I even liked the story of Symphony of the Night, which gripped players right off with one of gaming's most awesome opening sequences. A direct sequel to Castlevania: Rondo of Blood (AKA the original Dracula X), Symphony of the Night began with a recreation of the final battle from that game. Players would take control of Richter Belmont in his legendary duel with Dracula. The fight was of course much easier than it had been in the original game--it was in fact impossible to lose this prologue battle--but it nevertheless very effectively and immediately engrossed players in this never-ending struggle between Dracula and the Belmont clan.
The story lost a little something for audiences unfamiliar with Dracula X and Richter Belmont, which probably included the vast majority of players, given that Rondo of Blood was at the time a Japan-only release for an obscure platform, while Castlevania: Dracula X was a very rare and uncelebrated SNES game. But players hopefully would have known the incorruptible Belmont name, as well as the story of the immortal Count Dracula, who was supposed to return only every one hundred years, hence why almost every original Castlevania story had to star a different Belmont. A delicious twist lay in wait, therefore, when, four years after that prologue, the main game would begin with the slumbering son of Dracula awakened by a disturbance in the balance between good and evil. Soon enough, both Alucard and the player would discover but not understand why it was that Richter himself was the one this time attempting to resurrect Dracula, resulting in the reversal that had the player controlling a vampire in order to take down a Belmont.
Two years later, Legacy of Kain: Soul Reaver would also play the "hero gone bad" twist, but how many people honestly cared about Kain before that game? Or after? Having a Belmont as the antagonist was equivalent to turning Link or Mega Man evil. It was blasphemy, yet compelling in its perversity. Of course it would eventually be revealed that Richter was under the mystical influence of another's power, but his false motives nevertheless made a scary kind of sense. What need for the shepherd, after all, when the wolves have all gone?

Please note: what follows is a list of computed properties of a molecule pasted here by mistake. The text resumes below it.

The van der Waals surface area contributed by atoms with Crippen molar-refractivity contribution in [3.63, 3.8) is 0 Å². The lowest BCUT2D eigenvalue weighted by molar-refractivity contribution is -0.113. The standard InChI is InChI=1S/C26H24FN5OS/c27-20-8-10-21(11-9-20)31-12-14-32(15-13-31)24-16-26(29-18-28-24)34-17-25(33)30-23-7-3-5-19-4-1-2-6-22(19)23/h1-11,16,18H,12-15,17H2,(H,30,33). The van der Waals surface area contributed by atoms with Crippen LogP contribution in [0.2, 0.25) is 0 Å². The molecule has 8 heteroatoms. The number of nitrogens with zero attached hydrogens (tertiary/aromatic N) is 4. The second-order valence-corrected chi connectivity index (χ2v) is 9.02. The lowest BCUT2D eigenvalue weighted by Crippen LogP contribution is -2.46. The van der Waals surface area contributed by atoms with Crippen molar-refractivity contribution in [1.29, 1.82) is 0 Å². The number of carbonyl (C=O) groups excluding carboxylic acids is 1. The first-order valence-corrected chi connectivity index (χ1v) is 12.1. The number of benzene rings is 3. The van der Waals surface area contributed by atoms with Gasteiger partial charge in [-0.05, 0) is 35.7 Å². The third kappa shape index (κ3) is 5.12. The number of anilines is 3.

So maybe Richter's turn was a deception, but a player could still have slain him and gotten the bad ending without ever realizing it. Saving Richter meanwhile yielded another fantastic twist. At 100%, the game was only half-complete! Upon freeing Richter, Alucard would discover a portal to an inverted version of Dracula's castle. Not only did this double the amount of map to explore, but the uneven ceilings that now formed the ground made for some sick walking. That it was navigable at all was a testament to the developers' foresight in blueprinting, which had been there all along hidden from the unsuspecting player, but the upside down journey made for a furthermore appropriately corrupted progression toward the true evil.
Finally beating the game then unlocked the ability to play as Richter through the main game. Richter's mode provided a more classic take on the gameplay. He did not level up and could not collect items. He didn't even have a sub-screen. Even his HUD was classic--he had a health bar instead of hit points. Because Richter could not grow stronger like Alucard, his was a more cruelly balanced adventure. For the first half at least, he just destroyed everything with his whip, or he could use his "Item Crash" super attacks to wipe out almost every boss. Also, because he could not unlock special items or abilities to open up locked areas, they just allowed him free rein to make a straight shot to the end. As the late-game enemies grew stronger in anticipation of a high-level Alucard, however, Richter's fixed strength would feel increasingly inadequate, and it became especially hard to get around in the inverted castle, where his lack of a double jump made it a real chore to navigate the uneven terrain. Richter mode was a novelty, but it was cool to toy around with his unique moves for maybe an hour, and the unlockable extra character was something I subsequently looked forward to in every Castlevania thereafter.